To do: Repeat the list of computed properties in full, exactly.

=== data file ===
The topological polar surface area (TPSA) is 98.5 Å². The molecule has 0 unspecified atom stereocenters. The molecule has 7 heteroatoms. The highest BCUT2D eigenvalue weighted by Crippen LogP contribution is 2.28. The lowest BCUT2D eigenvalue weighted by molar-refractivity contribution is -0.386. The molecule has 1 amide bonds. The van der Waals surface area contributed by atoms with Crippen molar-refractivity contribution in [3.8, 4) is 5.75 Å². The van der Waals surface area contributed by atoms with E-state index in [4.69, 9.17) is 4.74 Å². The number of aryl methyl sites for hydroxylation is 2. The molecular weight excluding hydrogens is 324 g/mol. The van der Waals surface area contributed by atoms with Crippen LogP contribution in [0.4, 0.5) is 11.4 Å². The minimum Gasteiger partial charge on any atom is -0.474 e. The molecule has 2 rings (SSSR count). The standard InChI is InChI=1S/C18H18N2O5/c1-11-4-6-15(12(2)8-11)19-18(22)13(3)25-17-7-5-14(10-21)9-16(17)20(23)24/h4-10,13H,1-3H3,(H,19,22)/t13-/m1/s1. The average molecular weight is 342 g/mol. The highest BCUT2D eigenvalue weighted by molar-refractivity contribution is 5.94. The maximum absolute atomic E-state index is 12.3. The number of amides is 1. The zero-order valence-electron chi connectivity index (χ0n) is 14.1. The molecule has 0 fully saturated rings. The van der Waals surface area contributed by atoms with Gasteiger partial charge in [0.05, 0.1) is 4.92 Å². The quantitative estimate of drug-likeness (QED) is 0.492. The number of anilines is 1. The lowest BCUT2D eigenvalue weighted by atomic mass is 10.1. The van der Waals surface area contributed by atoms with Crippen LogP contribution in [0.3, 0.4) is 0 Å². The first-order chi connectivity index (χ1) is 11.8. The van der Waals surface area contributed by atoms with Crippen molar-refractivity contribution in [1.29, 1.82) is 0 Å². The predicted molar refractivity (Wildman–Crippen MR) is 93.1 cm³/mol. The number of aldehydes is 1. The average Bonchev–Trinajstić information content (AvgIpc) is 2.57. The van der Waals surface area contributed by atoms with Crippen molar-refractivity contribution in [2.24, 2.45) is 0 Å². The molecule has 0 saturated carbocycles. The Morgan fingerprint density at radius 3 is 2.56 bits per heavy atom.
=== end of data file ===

The topological polar surface area (TPSA) is 98.5 Å². The molecule has 0 unspecified atom stereocenters. The molecule has 7 heteroatoms. The highest BCUT2D eigenvalue weighted by Crippen LogP contribution is 2.28. The lowest BCUT2D eigenvalue weighted by molar-refractivity contribution is -0.386. The molecule has 1 amide bonds. The van der Waals surface area contributed by atoms with Crippen molar-refractivity contribution in [3.8, 4) is 5.75 Å². The van der Waals surface area contributed by atoms with E-state index in [4.69, 9.17) is 4.74 Å². The number of aryl methyl sites for hydroxylation is 2. The molecular weight excluding hydrogens is 324 g/mol. The van der Waals surface area contributed by atoms with Crippen LogP contribution in [0.4, 0.5) is 11.4 Å². The minimum Gasteiger partial charge on any atom is -0.474 e. The molecule has 2 rings (SSSR count). The standard InChI is InChI=1S/C18H18N2O5/c1-11-4-6-15(12(2)8-11)19-18(22)13(3)25-17-7-5-14(10-21)9-16(17)20(23)24/h4-10,13H,1-3H3,(H,19,22)/t13-/m1/s1. The average molecular weight is 342 g/mol. The highest BCUT2D eigenvalue weighted by molar-refractivity contribution is 5.94. The maximum absolute atomic E-state index is 12.3. The number of amides is 1. The zero-order valence-electron chi connectivity index (χ0n) is 14.1. The molecule has 0 fully saturated rings. The van der Waals surface area contributed by atoms with Gasteiger partial charge in [0.05, 0.1) is 4.92 Å². The quantitative estimate of drug-likeness (QED) is 0.492. The number of anilines is 1. The lowest BCUT2D eigenvalue weighted by atomic mass is 10.1. The van der Waals surface area contributed by atoms with Crippen LogP contribution in [0.3, 0.4) is 0 Å². The first-order chi connectivity index (χ1) is 11.8. The van der Waals surface area contributed by atoms with Crippen molar-refractivity contribution in [1.29, 1.82) is 0 Å². The predicted molar refractivity (Wildman–Crippen MR) is 93.1 cm³/mol. The number of aldehydes is 1. The average Bonchev–Trinajstić information content (AvgIpc) is 2.57. The van der Waals surface area contributed by atoms with Crippen molar-refractivity contribution in [2.24, 2.45) is 0 Å². The molecule has 0 saturated carbocycles. The Morgan fingerprint density at radius 3 is 2.56 bits per heavy atom.